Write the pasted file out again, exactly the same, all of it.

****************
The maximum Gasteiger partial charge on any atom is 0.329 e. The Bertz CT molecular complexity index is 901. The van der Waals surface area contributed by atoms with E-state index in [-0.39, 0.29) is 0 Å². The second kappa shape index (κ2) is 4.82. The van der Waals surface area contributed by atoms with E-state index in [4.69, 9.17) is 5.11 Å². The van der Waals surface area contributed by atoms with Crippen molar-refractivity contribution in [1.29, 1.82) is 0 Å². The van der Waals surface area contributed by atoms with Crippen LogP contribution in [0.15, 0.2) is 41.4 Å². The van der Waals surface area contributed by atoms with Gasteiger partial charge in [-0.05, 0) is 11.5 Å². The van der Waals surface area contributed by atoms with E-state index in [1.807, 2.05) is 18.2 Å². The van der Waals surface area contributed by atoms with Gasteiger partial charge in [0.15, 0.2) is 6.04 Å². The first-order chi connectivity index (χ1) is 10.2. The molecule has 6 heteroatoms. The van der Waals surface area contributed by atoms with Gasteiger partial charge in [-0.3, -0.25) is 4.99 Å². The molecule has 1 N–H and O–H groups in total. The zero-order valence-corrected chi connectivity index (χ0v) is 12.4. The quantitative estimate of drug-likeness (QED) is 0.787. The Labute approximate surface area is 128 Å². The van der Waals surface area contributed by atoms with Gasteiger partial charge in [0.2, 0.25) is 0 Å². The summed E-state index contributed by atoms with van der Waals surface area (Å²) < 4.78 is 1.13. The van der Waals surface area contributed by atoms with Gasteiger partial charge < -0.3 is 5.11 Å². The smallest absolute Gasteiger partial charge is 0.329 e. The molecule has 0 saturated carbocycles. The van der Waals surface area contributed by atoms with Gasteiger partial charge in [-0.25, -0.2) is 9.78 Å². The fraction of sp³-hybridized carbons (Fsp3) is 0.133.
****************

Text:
The maximum Gasteiger partial charge on any atom is 0.329 e. The Bertz CT molecular complexity index is 901. The van der Waals surface area contributed by atoms with E-state index in [-0.39, 0.29) is 0 Å². The second kappa shape index (κ2) is 4.82. The van der Waals surface area contributed by atoms with E-state index in [4.69, 9.17) is 5.11 Å². The van der Waals surface area contributed by atoms with Crippen molar-refractivity contribution in [1.29, 1.82) is 0 Å². The van der Waals surface area contributed by atoms with Crippen LogP contribution in [0.15, 0.2) is 41.4 Å². The van der Waals surface area contributed by atoms with Gasteiger partial charge in [-0.05, 0) is 11.5 Å². The van der Waals surface area contributed by atoms with E-state index in [1.807, 2.05) is 18.2 Å². The van der Waals surface area contributed by atoms with Gasteiger partial charge in [0.15, 0.2) is 6.04 Å². The first-order chi connectivity index (χ1) is 10.2. The molecule has 6 heteroatoms. The van der Waals surface area contributed by atoms with Gasteiger partial charge in [-0.3, -0.25) is 4.99 Å². The molecule has 1 N–H and O–H groups in total. The zero-order valence-corrected chi connectivity index (χ0v) is 12.4. The quantitative estimate of drug-likeness (QED) is 0.787. The Labute approximate surface area is 128 Å². The van der Waals surface area contributed by atoms with Gasteiger partial charge in [0.2, 0.25) is 0 Å². The summed E-state index contributed by atoms with van der Waals surface area (Å²) < 4.78 is 1.13. The van der Waals surface area contributed by atoms with Gasteiger partial charge < -0.3 is 5.11 Å². The smallest absolute Gasteiger partial charge is 0.329 e. The molecule has 0 saturated carbocycles. The van der Waals surface area contributed by atoms with Gasteiger partial charge in [-0.25, -0.2) is 9.78 Å². The fraction of sp³-hybridized carbons (Fsp3) is 0.133.